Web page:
Macau

A foodie’s guide to… Macau

The former Portuguese colony, Macau tends to flaunt its hyper side: the gambling, the gaming and the adrenaline-fuelled sports. But, it also has one of the best food scenes in Asia, which is not to be missed…


BY CHARMAINE MOK
Charmaine is editorial director of food and wine at Edipresse Media Asia, publishers of Hong Kong Tatler

Macau is a place that – on the surface at least – overflows with glamorous excess. A minuscule city on the cusp of the Pearl River Delta that deals in high rollers, big money and ever-multiplying casino resorts. But beyond the baccarat tables and Baccarat crystal, Macau, a Special Administrative Region (just like its neighbour Hong Kong, an hour’s ferry ride away), boasts rich culinary experiences in every corner. You’ll find time-honoured family businesses tirelessly selling their handmade wares, and refectories where classic Macanese dishes still reign supreme. Here are some ideas for where to eat the next time you check into the non-gaming oasis that is Mandarin Oriental, Macau.

For satisfying a sweet tooth

It would be remiss to visit Macau and not try one of its most well-known snacks – pastel de nata, or Macau’s answer to egg tarts, a hybrid of the Portuguese version and the English custard tart with delightfully caramelised top and flaky pastry. Here, two rival stores continue to fight it out for the recognition of serving the city’s best rendition. Lord Stow’s Bakery, whose creator Andrew Stow was credited with the original hybrid creation, continues to serve legions of eager tourists while Margaret’s Cafe E Nata (opened by Stow’s ex-wife on the other side of town) fights the good fight. Try both and decide for yourself.

If you head to the latter, don’t forget to stop by nearby Koi Kei Bakery (many branches have sprung up along Rua de Saint Paulo) for a few packages of their famed beef jerky, which make for great souvenirs and in-between-meal snacking.

For a wet market experience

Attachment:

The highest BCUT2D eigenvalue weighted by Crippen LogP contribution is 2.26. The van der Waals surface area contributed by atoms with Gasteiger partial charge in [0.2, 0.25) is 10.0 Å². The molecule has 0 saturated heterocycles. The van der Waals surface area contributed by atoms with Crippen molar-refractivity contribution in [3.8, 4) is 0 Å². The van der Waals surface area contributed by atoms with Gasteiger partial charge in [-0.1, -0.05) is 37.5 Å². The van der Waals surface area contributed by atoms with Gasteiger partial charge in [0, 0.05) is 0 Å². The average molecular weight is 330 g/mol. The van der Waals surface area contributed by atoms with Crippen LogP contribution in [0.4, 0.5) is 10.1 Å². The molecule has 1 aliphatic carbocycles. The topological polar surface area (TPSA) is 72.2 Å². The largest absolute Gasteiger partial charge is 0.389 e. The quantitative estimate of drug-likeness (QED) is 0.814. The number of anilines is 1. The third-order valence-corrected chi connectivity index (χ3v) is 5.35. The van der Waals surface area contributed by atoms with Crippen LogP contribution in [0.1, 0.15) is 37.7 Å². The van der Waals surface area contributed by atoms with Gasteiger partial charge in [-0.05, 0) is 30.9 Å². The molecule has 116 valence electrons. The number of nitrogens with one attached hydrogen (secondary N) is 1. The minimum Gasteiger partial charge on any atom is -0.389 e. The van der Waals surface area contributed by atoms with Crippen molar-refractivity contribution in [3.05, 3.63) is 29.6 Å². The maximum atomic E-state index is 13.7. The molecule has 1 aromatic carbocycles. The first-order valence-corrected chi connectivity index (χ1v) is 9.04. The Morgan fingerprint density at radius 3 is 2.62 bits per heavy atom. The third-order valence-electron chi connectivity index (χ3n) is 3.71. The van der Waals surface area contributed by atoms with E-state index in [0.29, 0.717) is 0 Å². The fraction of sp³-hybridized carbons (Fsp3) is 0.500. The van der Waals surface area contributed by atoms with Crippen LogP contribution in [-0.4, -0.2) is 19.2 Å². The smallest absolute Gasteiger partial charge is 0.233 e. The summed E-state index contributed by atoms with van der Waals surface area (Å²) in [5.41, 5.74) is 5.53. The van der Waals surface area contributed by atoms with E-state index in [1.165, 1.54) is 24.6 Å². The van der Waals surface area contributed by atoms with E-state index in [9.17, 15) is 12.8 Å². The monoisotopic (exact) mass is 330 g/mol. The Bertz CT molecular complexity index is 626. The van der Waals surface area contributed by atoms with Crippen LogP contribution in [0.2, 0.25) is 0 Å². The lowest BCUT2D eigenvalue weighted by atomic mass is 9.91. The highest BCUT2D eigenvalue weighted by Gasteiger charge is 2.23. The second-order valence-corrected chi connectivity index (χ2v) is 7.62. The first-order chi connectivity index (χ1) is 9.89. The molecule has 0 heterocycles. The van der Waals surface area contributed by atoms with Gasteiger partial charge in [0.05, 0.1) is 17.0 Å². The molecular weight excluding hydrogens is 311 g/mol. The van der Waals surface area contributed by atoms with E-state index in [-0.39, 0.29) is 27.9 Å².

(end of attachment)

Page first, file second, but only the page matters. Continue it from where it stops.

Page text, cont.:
The Red Market, on Almirante Lacerda, is a pleasantly sun-faded building that was constructed with redbrick in 1936. Set over three storeys, the market is where most Macanese (including chefs) source fresh local produce, from daily beancurd to seasonal vegetables, esoteric Asian herbs and fresh fruits and coconut milk. The white-tiled walls and red lampshades are quintessential wet-market icons and worthy of experiencing now, as rough-around-the-edges places like this, will no doubt be phased out in the years to come.

For classic Macanese dishes

There are a few more to try for excellent Portuguese and Macanese food. Riquexó is a Macanese favourite. The Palma family, who have run this humble restaurant for the best part of 35 years, are known for their warmth and their centenarian matriarch, Senhora Aida de Jesus. Riquexó, which means ‘rickshaw’ in Portuguese, serves up quintessential Macanese and Portuguese dishes, from the comforting minchi (a ground pork, potato and onion dish seasoned with soy sauce) to their secret recipe curry chicken, which has a sweeter tinge and no coconut milk. Eating here, you’ll realise there’s more to Macanese food than the usual African chicken (an unofficial national dish).

Closer to the famed Ruins of St Paul’s is Mariazinha, another beloved family-run restaurant specialising in hearty Portuguese food. Keep an eye on their Facebook page, where cheerful updates are posted frequently about their daily specials – from classic arroz de pato (duck rice) to roasted suckling pig with black pepper sauce.

On the other side of town, make sure you visit António – a local institution that has just celebrated its ten-year anniversary. Big flavours feature in dishes such as the seafood stews, and sautéed clams with olive oil, garlic, white wine and coriander, which simply begs for crusty bread. The affable António himself often walks through the restaurant, rubbing elbows with regulars and sharing glasses of port to make merry.

For a drink that speaks of Macau

Looking for somewhere special to enjoy a drink after sampling all that delicious food? Overlooking the skyline through floor-to-ceiling windows, Mandarin Oriental, Macau’s Vida Rica Bar remains one of the finest places in the city to imbibe, and their cocktail menu joyfully includes drinks that will give you a taste of Macau. Look out for the lotus icon next to the cocktail options, which signifies drinks that are inspired by the local environment and Asian heritage. You might opt for The Ruins of St Paul, which combines London Dry gin, chamomile tea, lemongrass, lychee juice, sesame cordial, cinnamon syrup, lemon and mint. Not into cocktails? Check out the extensive wine list for some premium Portuguese vinho verde or a glass of Quinta do Piloto moscatel.

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